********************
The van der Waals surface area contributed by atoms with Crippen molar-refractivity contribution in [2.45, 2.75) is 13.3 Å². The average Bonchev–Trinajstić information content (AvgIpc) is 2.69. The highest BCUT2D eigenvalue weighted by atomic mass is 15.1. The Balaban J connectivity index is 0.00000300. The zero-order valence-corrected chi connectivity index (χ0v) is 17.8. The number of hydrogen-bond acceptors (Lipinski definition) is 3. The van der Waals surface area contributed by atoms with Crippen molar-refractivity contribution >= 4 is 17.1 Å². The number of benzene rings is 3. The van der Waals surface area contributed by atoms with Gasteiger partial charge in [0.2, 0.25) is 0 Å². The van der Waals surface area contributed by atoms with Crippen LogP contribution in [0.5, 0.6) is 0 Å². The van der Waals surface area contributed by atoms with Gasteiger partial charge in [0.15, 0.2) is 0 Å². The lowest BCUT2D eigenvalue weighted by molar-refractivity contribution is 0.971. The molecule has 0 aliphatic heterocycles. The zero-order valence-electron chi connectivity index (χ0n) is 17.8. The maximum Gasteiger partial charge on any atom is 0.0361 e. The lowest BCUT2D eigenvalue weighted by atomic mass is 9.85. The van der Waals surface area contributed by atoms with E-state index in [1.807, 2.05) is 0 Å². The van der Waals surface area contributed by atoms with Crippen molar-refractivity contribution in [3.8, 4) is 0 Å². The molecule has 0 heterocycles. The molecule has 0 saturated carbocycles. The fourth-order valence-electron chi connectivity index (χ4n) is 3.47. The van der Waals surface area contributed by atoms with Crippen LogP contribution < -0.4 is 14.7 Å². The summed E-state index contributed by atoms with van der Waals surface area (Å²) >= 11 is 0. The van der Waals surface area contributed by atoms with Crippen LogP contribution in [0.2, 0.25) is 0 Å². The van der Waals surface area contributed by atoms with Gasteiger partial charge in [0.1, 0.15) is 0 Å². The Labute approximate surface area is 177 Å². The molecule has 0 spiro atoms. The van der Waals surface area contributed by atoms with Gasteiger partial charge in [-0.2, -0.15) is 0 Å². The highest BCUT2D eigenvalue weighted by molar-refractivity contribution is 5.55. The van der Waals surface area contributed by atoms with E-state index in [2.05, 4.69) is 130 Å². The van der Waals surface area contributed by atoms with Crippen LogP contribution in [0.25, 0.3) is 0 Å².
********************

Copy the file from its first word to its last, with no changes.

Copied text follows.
The van der Waals surface area contributed by atoms with Crippen molar-refractivity contribution in [2.45, 2.75) is 13.3 Å². The average Bonchev–Trinajstić information content (AvgIpc) is 2.69. The highest BCUT2D eigenvalue weighted by atomic mass is 15.1. The Balaban J connectivity index is 0.00000300. The zero-order valence-corrected chi connectivity index (χ0v) is 17.8. The number of hydrogen-bond acceptors (Lipinski definition) is 3. The van der Waals surface area contributed by atoms with Crippen molar-refractivity contribution >= 4 is 17.1 Å². The number of benzene rings is 3. The van der Waals surface area contributed by atoms with Gasteiger partial charge in [0.2, 0.25) is 0 Å². The van der Waals surface area contributed by atoms with Crippen LogP contribution in [0.5, 0.6) is 0 Å². The van der Waals surface area contributed by atoms with Gasteiger partial charge in [0.15, 0.2) is 0 Å². The lowest BCUT2D eigenvalue weighted by molar-refractivity contribution is 0.971. The molecule has 0 aliphatic heterocycles. The zero-order valence-electron chi connectivity index (χ0n) is 17.8. The maximum Gasteiger partial charge on any atom is 0.0361 e. The lowest BCUT2D eigenvalue weighted by atomic mass is 9.85. The van der Waals surface area contributed by atoms with E-state index in [1.807, 2.05) is 0 Å². The van der Waals surface area contributed by atoms with Crippen molar-refractivity contribution in [3.8, 4) is 0 Å². The molecule has 0 heterocycles. The molecule has 0 saturated carbocycles. The fourth-order valence-electron chi connectivity index (χ4n) is 3.47. The van der Waals surface area contributed by atoms with Crippen LogP contribution < -0.4 is 14.7 Å². The summed E-state index contributed by atoms with van der Waals surface area (Å²) >= 11 is 0. The van der Waals surface area contributed by atoms with Crippen LogP contribution in [0.2, 0.25) is 0 Å². The van der Waals surface area contributed by atoms with Gasteiger partial charge in [0.1, 0.15) is 0 Å². The Labute approximate surface area is 177 Å². The molecule has 0 spiro atoms. The van der Waals surface area contributed by atoms with Gasteiger partial charge in [-0.2, -0.15) is 0 Å². The highest BCUT2D eigenvalue weighted by molar-refractivity contribution is 5.55. The van der Waals surface area contributed by atoms with E-state index in [2.05, 4.69) is 130 Å². The van der Waals surface area contributed by atoms with Crippen LogP contribution in [0.25, 0.3) is 0 Å².